| 5:36 pm on Feb 29, 2012 (gmt 0)|
That's a terrific idea, and I hope that the kids will pick this up. Imagine the potential!
The BBC has a nice video overview.
| 10:16 pm on Feb 29, 2012 (gmt 0)|
File under: Deja vu all over again?
Terminal took the old command-line interface and repositioned it as the newest, hottest idea.
Tablets took the old 8" monitors and repositioned them as the latest in computing.
The Raspberry took ... and so on.
I'm waiting for someone to reinvent the abacus.
| 6:56 am on Mar 1, 2012 (gmt 0)|
I am not sure what you mean by "Terminal took the old command-line interface and repositioned it as the newest, hottest idea", All desktops have some sort of command line?
The real reinvention of the command line are things like Quicksilver and Ubuntu Unity (and especially the new Ubuntu HUD). They add ease of use and integration into a GUI environment.
The Raspberry Pi is low powered but runs a modern OS. The main point is that its cheap enough that kids can be given one to tinker with.
| 8:41 am on Mar 1, 2012 (gmt 0)|
|The real reinvention of the command line are things like Quicksilver and Ubuntu Unity (and especially the new Ubuntu HUD). They add ease of use and integration into a GUI environment. |
I see it as the exact opposite. Kids don't need ease of use. They need to suffer through the basics of learning about electronic hardware, and how "it's all zeros and ones" that translate to electrical signal, then adding in a programming language, kids will be able to understand and feel how software controls hardware -- and how they can create software, (and/or new hardware), ...only then will they be able to innovate new technologies we haven't even dreamed of yet.
| 1:37 pm on Mar 1, 2012 (gmt 0)|
uh so you like ubuntu unity?
that single change couldn't have made me run away fast enough.
| 5:15 pm on Mar 1, 2012 (gmt 0)|
@lexipixel, I agree. My point was to disagree with Lucy over her choice of examples of old ideas revived.
I agree entirely that kids need to dig into the guts of computers, and think the Raspberry Pi is a brilliant idea.
@J_Rad, a matter of taste. It appeals to non-geeks, netbook users, screen space misers, and people who likes its choices (MacOS like dock and top of screen menu, text launcher. One of the many things the the Raspberry Pi will teach kids is how customisable computers can be!
| 12:11 pm on Mar 2, 2012 (gmt 0)|
I find this about the system launch discouraging:
|It had originally hoped to produce the devices in the UK - "we want to help bootstrap the UK electronics industry" the group wrote in a blog post - but that turned out not to be possible at the right price. |
| 7:34 pm on Mar 2, 2012 (gmt 0)|
Raspberry Pi will teach kids is how customisable computers can be!
Sad thing is, I don't think kids care about computers anymore.
| 10:26 pm on Mar 2, 2012 (gmt 0)|
They may not care about the thing sitting on your desk, but everything they use has a computer of some sort in it.
| 10:56 pm on Mar 2, 2012 (gmt 0)|
|Sad thing is, I don't think kids care about computers anymore. |
I've got a teen -- she is "connected" 24/7 via smartphone when she's out of the house, and on her laptop when she's home. She is a typical teen. (Tumbler, Facebook, websites, etc are not as user friendly on the smartphone -- they still need the bigger screen devices).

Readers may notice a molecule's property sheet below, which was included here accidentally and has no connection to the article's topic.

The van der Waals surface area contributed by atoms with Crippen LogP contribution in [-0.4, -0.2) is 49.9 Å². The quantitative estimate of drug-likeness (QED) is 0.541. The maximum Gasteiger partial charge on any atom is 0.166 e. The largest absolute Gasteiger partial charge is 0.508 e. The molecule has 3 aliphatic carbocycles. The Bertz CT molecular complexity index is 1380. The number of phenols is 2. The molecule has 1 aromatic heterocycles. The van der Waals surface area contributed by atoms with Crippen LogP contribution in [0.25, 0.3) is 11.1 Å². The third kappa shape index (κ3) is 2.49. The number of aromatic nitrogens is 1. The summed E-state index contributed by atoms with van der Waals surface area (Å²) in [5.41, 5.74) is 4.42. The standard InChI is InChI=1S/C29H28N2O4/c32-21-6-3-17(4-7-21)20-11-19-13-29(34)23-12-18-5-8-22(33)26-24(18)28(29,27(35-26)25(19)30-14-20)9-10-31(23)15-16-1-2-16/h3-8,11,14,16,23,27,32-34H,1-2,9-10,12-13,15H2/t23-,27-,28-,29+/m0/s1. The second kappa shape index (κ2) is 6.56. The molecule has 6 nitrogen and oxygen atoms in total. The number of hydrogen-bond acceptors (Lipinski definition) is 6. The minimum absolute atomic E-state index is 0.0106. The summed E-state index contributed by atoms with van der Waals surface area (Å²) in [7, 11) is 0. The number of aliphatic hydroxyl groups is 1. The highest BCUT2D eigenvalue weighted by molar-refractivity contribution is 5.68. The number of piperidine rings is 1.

The Rasberry Pi is small enough that some smart kid (or one of us oldsters) could figure out how to glue a small phone's touchscreen to it and build a smartphone, tablet or other small format device... If I was 15-20 years old again, I'd be taking apart one of the half dozen broken phones I have and experimenting.
There will always be kids who like to engineer / experiement / invent and play with the electronics, (I can see the Pi being a possible interface/controller for robotic projects).
When I was in high school, (in the 70's), in one tech ed / shop class we built crystal sets from a kit that cost about $3.00 -- wrapping copper wire around the cardboard tube, soldering the tuner, various diodes and an earphone jack to it and making a radio... This isn't much different. I could see teachers ordering a few dozen of these for a similar tech project in school.
I actually think it will open a market for competing devices, (e.g.- some UK or US or other company will decide they CAN build a better, cheaper, faster, smaller unit and grow a new generation of hardware engineers.
Apple, Microsoft, Google, Facebook, etc. could all be potential sponsors pushing their own agenda's and making the devices and either giving them away or absorbing a loss as "(tax deductible) donations" to education systems...
Maybe Radio Shack will jump in and regain their once dominant position in small electronics... (Tandy Pi anyone?)
| 5:16 pm on Mar 3, 2012 (gmt 0)|
I didn't say they don't use... I just said it seems they could care less how it works.
Maybe Radio Shack will jump in and regain their once dominant position in small electronics..
hahaahaha, in the mid 90's I had to go in there and show them what a ceramic resister was, tried to hire me on the spot but I was well underage. No hope for the shack. The only small devices they are interested in are ones that come with a 2 year contract.
| 6:57 pm on Mar 3, 2012 (gmt 0)|
In the 70's half the store was components -- and there were always a couple meters on the counter you could use to test things.
| 10:40 pm on Mar 3, 2012 (gmt 0)|
Now its a very small wall tucked in the back, and you better know what you are looking for cause the people that work their won't.